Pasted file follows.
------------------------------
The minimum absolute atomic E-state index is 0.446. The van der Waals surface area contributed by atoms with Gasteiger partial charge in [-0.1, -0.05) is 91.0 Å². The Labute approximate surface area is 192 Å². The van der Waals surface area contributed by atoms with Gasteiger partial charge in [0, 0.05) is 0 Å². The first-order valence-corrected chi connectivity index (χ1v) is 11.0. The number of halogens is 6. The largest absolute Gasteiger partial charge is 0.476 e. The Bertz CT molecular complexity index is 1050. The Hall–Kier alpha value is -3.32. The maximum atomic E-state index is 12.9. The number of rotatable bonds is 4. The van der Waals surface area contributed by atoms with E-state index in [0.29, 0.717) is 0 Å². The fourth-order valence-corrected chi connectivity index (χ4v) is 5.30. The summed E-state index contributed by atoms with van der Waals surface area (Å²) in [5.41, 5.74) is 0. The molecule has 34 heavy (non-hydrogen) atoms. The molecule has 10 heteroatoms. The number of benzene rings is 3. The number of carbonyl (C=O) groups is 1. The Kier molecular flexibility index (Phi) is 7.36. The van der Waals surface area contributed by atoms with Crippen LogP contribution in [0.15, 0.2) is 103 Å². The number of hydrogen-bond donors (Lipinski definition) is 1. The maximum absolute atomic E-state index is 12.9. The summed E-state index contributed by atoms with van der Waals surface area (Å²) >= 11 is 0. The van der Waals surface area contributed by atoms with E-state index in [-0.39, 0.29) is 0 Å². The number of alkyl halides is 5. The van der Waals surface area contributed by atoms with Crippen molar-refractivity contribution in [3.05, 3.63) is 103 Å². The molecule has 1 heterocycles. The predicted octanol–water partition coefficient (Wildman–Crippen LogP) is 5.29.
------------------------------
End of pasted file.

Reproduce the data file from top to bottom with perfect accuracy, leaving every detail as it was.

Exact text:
The minimum absolute atomic E-state index is 0.446. The van der Waals surface area contributed by atoms with Gasteiger partial charge in [-0.1, -0.05) is 91.0 Å². The Labute approximate surface area is 192 Å². The van der Waals surface area contributed by atoms with Gasteiger partial charge in [0, 0.05) is 0 Å². The first-order valence-corrected chi connectivity index (χ1v) is 11.0. The number of halogens is 6. The largest absolute Gasteiger partial charge is 0.476 e. The Bertz CT molecular complexity index is 1050. The Hall–Kier alpha value is -3.32. The maximum atomic E-state index is 12.9. The number of rotatable bonds is 4. The van der Waals surface area contributed by atoms with E-state index in [0.29, 0.717) is 0 Å². The fourth-order valence-corrected chi connectivity index (χ4v) is 5.30. The summed E-state index contributed by atoms with van der Waals surface area (Å²) in [5.41, 5.74) is 0. The molecule has 34 heavy (non-hydrogen) atoms. The molecule has 10 heteroatoms. The number of benzene rings is 3. The number of carbonyl (C=O) groups is 1. The Kier molecular flexibility index (Phi) is 7.36. The van der Waals surface area contributed by atoms with Crippen LogP contribution in [0.15, 0.2) is 103 Å². The number of hydrogen-bond donors (Lipinski definition) is 1. The maximum absolute atomic E-state index is 12.9. The summed E-state index contributed by atoms with van der Waals surface area (Å²) >= 11 is 0. The van der Waals surface area contributed by atoms with E-state index in [-0.39, 0.29) is 0 Å². The number of alkyl halides is 5. The van der Waals surface area contributed by atoms with Crippen molar-refractivity contribution in [3.05, 3.63) is 103 Å². The molecule has 1 heterocycles. The predicted octanol–water partition coefficient (Wildman–Crippen LogP) is 5.29.